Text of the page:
Ricardo Ramos / Universal Features / mediadrumimages.com

By Mark McConville

 

THE ISOLATION and loneliness of villages with a population of 10 people or less has been captured in a series of striking photographs.

Ricardo Ramos / Universal Features / mediadrumimages.com

 

Incredible images show the few remaining people, most of them elderly, as they go about their simple lives without modern technology such as televisions and mobile phones.

Ricardo Ramos / Universal Features / mediadrumimages.com

 

Other black and white pictures show people posing for the camera or gazing longingly outside, perhaps waiting for their relatives to return.

Ricardo Ramos / Universal Features / mediadrumimages.com

 

These people still living in the villages of the Portuguese region, Tras os Montes, were captured on camera by Portuguese photographer Ricardo Ramos.

Ricardo Ramos / Universal Features / mediadrumimages.com

 

He joined a young team from the Proximity to the Isolated Elderly project. The goal is to ward off loneliness and help improve the quality of the elderly’s life.

Ricardo Ramos / Universal Features / mediadrumimages.com

 

“The people I’ve met have fantastic stories that I could listen to for hours,” said Ramos.

Ricardo Ramos / Universal Features / mediadrumimages.com

 

“The natural light in these houses is very good. Usually they are old houses, with small windows and a fireplace.

Ricardo Ramos / Universal Features / mediadrumimages.com

 

“People like my photos, but they are also sad by the reality. In the 70s and 80s, these villages had between 100-200 people and today only five or 10 people remain.”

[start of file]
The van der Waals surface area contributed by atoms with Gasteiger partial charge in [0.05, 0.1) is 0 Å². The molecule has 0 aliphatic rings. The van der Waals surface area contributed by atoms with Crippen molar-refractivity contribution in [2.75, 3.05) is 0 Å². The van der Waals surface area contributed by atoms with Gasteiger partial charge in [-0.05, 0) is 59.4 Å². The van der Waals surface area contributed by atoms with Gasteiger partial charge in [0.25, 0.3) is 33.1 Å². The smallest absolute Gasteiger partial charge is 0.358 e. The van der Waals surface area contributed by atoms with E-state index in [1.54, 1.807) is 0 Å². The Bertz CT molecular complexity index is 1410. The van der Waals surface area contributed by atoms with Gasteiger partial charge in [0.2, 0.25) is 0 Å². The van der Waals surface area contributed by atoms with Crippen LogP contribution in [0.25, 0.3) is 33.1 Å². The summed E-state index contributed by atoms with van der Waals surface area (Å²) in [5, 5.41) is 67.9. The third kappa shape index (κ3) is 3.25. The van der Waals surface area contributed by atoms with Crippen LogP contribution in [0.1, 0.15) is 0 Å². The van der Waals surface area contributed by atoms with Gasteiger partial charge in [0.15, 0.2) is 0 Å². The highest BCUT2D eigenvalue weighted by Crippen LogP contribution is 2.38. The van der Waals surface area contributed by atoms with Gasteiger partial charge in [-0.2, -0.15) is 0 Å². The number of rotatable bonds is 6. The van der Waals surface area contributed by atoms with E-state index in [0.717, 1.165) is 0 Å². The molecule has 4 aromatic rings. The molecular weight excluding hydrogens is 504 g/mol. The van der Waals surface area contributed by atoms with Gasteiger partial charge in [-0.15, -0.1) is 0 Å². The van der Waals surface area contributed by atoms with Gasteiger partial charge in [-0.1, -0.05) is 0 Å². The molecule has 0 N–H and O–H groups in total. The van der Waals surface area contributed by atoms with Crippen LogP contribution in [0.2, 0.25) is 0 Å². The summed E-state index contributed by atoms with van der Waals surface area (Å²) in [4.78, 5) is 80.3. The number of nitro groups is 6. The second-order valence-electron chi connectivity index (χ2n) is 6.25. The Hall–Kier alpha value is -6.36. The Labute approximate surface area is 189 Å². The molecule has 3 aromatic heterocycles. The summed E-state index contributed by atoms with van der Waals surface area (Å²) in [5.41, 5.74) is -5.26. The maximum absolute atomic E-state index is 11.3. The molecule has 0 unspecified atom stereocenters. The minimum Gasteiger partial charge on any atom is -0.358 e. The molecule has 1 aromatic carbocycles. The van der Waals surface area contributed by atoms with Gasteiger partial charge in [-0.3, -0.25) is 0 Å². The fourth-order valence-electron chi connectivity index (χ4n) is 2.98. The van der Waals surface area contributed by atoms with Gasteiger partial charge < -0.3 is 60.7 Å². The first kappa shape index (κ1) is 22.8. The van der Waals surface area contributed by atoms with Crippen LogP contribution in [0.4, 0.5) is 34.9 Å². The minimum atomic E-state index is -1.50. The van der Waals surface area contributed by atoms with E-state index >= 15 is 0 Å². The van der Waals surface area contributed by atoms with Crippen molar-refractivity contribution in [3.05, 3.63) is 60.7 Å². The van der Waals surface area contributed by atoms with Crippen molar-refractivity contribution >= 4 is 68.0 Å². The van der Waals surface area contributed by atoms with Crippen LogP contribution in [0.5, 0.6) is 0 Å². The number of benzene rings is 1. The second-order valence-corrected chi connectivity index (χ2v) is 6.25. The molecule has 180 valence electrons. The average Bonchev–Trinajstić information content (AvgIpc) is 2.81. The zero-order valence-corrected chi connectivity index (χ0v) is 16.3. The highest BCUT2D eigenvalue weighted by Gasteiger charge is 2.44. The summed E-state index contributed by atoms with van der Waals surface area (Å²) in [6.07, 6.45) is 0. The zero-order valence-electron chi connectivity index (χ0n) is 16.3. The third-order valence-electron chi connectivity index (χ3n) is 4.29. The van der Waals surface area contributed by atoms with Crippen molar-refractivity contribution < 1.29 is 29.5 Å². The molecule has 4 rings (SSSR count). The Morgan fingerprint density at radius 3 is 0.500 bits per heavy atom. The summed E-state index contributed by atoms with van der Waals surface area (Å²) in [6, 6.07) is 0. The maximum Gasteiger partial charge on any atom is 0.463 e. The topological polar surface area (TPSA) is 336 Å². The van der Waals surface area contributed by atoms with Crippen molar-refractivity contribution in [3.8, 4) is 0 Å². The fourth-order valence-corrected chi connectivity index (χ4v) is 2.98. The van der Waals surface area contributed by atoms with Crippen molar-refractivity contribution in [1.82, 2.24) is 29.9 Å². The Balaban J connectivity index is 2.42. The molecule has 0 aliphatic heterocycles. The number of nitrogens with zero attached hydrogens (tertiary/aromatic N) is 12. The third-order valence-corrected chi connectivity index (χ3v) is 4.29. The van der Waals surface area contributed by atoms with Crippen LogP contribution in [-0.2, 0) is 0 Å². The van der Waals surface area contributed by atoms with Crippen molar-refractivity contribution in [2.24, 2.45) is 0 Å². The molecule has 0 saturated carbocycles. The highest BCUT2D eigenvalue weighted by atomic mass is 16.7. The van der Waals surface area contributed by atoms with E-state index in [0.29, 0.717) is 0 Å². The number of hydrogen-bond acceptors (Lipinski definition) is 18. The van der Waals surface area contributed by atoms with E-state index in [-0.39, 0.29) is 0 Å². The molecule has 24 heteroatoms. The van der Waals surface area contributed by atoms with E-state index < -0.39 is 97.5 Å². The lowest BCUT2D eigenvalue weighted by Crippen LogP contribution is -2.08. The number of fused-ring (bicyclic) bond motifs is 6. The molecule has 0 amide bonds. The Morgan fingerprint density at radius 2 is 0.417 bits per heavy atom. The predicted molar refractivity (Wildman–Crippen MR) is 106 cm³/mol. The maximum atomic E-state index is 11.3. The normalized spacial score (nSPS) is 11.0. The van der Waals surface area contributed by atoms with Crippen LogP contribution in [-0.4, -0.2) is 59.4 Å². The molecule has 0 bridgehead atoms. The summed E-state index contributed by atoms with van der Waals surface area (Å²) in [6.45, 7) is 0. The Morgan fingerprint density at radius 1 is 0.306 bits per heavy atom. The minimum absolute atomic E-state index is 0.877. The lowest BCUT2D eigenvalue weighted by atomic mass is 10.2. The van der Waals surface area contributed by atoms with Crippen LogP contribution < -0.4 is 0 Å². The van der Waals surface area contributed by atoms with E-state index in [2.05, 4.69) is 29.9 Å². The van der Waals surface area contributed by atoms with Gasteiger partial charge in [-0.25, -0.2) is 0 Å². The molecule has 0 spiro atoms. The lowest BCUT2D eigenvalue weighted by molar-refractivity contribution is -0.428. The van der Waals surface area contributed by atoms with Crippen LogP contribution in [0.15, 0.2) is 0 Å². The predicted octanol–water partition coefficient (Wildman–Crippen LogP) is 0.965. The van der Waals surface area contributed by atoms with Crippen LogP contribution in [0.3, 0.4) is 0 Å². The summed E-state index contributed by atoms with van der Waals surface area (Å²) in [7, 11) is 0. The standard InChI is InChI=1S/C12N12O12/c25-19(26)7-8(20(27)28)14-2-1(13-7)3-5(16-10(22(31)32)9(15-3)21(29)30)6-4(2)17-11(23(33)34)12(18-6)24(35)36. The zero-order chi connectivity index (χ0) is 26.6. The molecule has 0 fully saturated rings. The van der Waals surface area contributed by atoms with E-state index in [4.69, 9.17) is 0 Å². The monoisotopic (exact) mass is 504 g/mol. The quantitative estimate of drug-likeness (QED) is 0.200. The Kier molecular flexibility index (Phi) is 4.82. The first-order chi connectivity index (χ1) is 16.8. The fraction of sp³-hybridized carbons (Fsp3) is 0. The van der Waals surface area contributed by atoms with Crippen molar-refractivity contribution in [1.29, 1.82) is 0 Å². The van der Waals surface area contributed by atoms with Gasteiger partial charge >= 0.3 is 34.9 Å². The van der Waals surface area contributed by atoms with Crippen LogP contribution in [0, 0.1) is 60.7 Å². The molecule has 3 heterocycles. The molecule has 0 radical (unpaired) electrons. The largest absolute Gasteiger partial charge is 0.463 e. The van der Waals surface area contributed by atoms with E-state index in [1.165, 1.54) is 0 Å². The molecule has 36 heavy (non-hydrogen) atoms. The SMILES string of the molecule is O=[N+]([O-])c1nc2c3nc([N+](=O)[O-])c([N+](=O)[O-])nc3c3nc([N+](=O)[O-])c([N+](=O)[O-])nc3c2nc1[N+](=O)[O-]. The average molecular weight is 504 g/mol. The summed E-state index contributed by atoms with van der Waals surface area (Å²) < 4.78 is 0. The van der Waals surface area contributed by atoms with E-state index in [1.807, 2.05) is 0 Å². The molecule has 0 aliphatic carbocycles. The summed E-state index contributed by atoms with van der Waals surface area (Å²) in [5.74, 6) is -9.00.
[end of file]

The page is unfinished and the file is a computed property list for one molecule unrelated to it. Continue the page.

Ricardo Ramos / Universal Features / mediadrumimages.com

 

“This region and the personality of the people is very moving. They have little, but they always have something to give you. There is simply no wickedness in their hearts.”

Ricardo Ramos / Universal Features / mediadrumimages.com

 

There have been cases of only 1 person living in a whole village. As the young population left a long time ago in search of a ‘better life’, the small villages are mainly lived in by the elderly.

Ricardo Ramos / Universal Features / mediadrumimages.com

 

Many of the villages are untouched by technology; television and cell phones are a rarity. People mainly survive from agricultural production and sheep farming. During winter, these elderly people spend days or even weeks without leaving the house because of the cold.

Ricardo Ramos / Universal Features / mediadrumimages.com

 

The photographs are in black and white, which Ramos hopes forces the viewer to wrap himself in the mystery and immerse himself in the scene.

Ricardo Ramos / Universal Features / mediadrumimages.com

 

Ramos simply walked into people’s homes and chatted with them, before asking if he could take their picture.

Ricardo Ramos / Universal Features / mediadrumimages.com

 

Ramos believes that loneliness among the elderly is a problem and that it can kill them faster. The current desertification of Tras-os-Montes also doesn’t help the situation, as almost all schools are now closed and the villages have been turned into ghost towns – except for the elderly.

Ricardo Ramos / Universal Features / mediadrumimages.com

 

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